When an impurity was found in the picked cotton or a branch was broken, the penalty was twenty five lashes. For crimes above this, they got fifty lashes. If you stood idle, the penalty was a hundred lashes and two hundred, if you fought with other slaves. Runaway slaves got five hundred lashes and Northrup mentions an incident where a slave named Patsy was almost flogged to death. For some incidents, they were put down like animals or hanged. Northrup writes that for some slave owners “…. whose chief delight was in dancing with his “niggers,” or lashing them about the yard with his long whip, just for the pleasure of hearing them screech and scream“ were not paternalistic as Hammond claimed, but just sadistic.
While daily laborers sold their labor and not themselves, that was not the case with the slaves. Since they had no ability to read, write or swim, they had to endure the torture. Floggings were the not cruelty they had to endure. Overseers, whose sole motive was to ensure the maximum crop without any concern for the suffering went around with dogs to overhaul fleeing fugitives and even used the gun sometimes. If a slave fell down, tired from his cotton picking, he was dragged to the shade and buckets of water poured on him to wake him up. Once he woke up, he was sent back to labor.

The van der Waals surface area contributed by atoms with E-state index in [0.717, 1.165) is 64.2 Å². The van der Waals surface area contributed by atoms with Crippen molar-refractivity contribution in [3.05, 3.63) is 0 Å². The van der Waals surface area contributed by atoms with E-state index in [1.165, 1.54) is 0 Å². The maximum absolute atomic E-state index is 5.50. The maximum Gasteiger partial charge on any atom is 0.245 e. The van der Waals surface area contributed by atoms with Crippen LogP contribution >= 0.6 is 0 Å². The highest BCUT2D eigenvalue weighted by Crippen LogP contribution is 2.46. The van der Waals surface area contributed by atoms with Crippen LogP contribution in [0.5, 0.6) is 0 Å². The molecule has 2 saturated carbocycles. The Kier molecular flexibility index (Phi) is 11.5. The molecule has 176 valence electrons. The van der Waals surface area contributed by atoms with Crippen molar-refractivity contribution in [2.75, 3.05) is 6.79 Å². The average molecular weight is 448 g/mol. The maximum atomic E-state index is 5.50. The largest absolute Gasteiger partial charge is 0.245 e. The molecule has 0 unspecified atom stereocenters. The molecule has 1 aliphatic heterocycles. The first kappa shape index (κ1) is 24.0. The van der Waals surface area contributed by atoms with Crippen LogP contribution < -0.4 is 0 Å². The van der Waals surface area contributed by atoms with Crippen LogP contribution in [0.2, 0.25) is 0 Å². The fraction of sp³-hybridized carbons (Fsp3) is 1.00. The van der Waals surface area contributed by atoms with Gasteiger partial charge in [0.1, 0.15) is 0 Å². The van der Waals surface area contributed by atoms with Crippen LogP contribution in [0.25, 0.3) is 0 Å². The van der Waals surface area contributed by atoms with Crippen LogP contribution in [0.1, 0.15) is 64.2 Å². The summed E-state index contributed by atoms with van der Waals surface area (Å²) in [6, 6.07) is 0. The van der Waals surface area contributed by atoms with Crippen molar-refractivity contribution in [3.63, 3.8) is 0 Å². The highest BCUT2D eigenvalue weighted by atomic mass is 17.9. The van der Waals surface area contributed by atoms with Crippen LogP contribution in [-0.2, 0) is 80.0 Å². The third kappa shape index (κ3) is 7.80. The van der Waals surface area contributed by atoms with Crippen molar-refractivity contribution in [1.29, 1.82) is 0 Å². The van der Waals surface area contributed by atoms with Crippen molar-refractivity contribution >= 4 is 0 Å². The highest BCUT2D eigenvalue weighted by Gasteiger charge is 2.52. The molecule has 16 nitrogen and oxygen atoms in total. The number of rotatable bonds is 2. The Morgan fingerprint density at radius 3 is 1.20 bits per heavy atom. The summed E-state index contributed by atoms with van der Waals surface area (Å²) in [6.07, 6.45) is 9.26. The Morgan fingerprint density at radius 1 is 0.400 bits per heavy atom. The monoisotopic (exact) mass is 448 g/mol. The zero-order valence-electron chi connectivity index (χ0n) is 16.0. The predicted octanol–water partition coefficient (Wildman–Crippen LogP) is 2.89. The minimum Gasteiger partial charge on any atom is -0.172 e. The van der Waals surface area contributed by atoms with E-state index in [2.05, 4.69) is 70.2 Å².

In the quoted passage, Northrup mentions the “ tendency to brutalize the humane and finer feelings of their nature.” Slaves were treated like animals. In the slave market, customers would examine their body, look at their teeth, ask about their skills, like how “a jockey examines a horse.” In some cases, they were stripped and examined more carefully. Once a purchase was finalized, the purchasers did not care if a family was separated. One of the heart wrenching incidents in the book is when a mother and her children are separated without any remorse by the slave trader. Charles Ball, in his account, Fifty Years in Chains, wrote about the painful separation of the family as the most traumatic experience, “ …I was now a slave in South Carolina, and had no hope of ever again seeing my wife and children. I had at times serious thoughts of suicide so great was my anguish.”